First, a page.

Manufacturers: Maddock Pottery and Scammell China
User: Shelburne Hotel – Atlantic City, New Jersey
Distributor: John Wanamaker
Date of examples: circa 1900 – 1940
Notes: From Wikipedia: "The Shelburne Hotel was a resort in Atlantic City, New Jersey, located at Michigan Avenue and the Boardwalk. Built and opened in 1869, the hotel was originally a wood-frame cottage. Following several expansions, under the direction of hotel manager Jacob Weikel, a modern, brick-faced, steel frame, multistory structure was constructed along Michigan Avenue at the corner with the Boardwalk. This portion of the hotel opened in 1926. The hotel was an example of Georgian Revival architecture and was listed on the National Register of Historic Places in 1978."
From HistoricStructures.com: "During this period [the mid-1920s], Atlantic City was still primarily a health resort, catering to the demand for the regenerative effects of sun and saltwater bathing. As saltwater baths were considered healthy, the Shelburne's rooms had hot and cold running salt as well as fresh water. The interiors were opulent and eclectic, and the hotel continued to receive such notables as Lillian Russell, Irving Berlin, 'Diamond Jim' Brady, George M. Cohen, Lillie Langtry, Ethel Barrymore, John Philip Sousa, and Al Jolson."
Again, from Wikipedia: "Despite its tower addition in 1926, the Shelburne was a relatively small hotel in comparison to Atlantic City's much bigger resorts such as the Chalfonte-Haddon Hall Hotel, Traymore, and Claridge. This coupled with the Great Depression bankrupted the hotel in 1931. It would pass through a series of owners until being taken over by the United States Army during World War II, then passing into ownership of the Malamut family who briefly revived the hotel's success in the 1950s with several renovation and motel expansions.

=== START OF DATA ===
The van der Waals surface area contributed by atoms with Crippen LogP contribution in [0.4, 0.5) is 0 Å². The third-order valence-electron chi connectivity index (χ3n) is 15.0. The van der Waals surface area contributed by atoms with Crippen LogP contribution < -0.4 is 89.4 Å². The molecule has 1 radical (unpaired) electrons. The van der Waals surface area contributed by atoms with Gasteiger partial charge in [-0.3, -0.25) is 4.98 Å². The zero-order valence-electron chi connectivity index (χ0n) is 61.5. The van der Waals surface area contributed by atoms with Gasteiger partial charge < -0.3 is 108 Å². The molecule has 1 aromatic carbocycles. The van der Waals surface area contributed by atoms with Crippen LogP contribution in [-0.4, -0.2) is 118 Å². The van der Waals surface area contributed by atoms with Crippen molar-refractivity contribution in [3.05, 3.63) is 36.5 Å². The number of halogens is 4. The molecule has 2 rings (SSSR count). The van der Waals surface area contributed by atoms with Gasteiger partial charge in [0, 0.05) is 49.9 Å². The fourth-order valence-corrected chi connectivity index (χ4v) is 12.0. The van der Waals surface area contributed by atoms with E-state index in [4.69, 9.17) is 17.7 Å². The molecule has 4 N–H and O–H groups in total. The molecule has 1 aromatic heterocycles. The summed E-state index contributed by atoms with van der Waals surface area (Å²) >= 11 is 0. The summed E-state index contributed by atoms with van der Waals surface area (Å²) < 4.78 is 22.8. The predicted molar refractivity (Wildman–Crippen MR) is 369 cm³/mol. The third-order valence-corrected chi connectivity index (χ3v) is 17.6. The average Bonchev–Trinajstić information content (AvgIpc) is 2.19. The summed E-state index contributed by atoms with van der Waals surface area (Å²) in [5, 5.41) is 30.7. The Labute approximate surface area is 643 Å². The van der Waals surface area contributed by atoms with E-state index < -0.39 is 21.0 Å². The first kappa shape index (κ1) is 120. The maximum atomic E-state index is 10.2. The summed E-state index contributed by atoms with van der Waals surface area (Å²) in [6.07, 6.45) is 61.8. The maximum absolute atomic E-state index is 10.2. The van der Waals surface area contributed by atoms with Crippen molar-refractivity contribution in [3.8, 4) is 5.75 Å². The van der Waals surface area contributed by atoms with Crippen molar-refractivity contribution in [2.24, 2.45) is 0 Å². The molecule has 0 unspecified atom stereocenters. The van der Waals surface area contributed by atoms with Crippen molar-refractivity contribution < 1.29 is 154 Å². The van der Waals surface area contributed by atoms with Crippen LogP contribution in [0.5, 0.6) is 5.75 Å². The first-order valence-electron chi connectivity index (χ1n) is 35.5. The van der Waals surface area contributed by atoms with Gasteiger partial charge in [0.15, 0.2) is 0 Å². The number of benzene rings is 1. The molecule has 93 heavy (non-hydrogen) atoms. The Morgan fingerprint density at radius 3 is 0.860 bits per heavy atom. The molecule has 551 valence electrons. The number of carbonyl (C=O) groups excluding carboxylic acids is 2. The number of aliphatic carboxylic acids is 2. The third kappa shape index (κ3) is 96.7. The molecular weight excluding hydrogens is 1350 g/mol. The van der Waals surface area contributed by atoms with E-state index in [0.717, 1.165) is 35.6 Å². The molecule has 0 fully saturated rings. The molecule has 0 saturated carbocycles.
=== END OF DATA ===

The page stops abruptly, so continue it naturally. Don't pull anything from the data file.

"After the legalization of casino gambling in 1975, the Shelburne once again became a hot property, as with most hotels in Atlantic City at the time. The Malamut family closed the resort in 1978 after leasing it to Japanese investors Rocky Aoki and Takashi Sasakawa, owners of the Benihana restaurant chain, who planned to keep the existing hotel as well as add a 31-story tower and casino calling it the Benihana Casino-Hotel. In 1983, work crews began to renovate the hotel; however, disagreements between the Malamut family, the New Jersey Casino Control Commission, and outside investors led Aoki and Sasakawa to abandon the project after investing over $25 million in construction and renovations. Sasakawa was the son of noted Japanese philanthropist Ryoichi Sasakawa, who had links with the Yakuza [organized crime syndicates in Japan]. Aoki and Sasakawa had also faced charges by the Securities and Exchange Commission for insider trading in the stock of Hardwicke Companies, which had planned to manage the hotel/casino.
"In 1984, the site was acquired by Blumenfeld Development Corp., and the hotel was demolished."
The bedroom china service is crested in coin gold with the hotels Coat of Arms shield and "THE SHELBURNE." There is a coin gold line at the rim, and on some pieces a pin line at the verge. The known surviving pieces include spittoons and hall boy jugs for ice water. Maddock was the original producer, followed by Scammell from 1924 on. John Wanamaker was the supplier.
ID and photos: Larry Paul
Author: Ed Phillips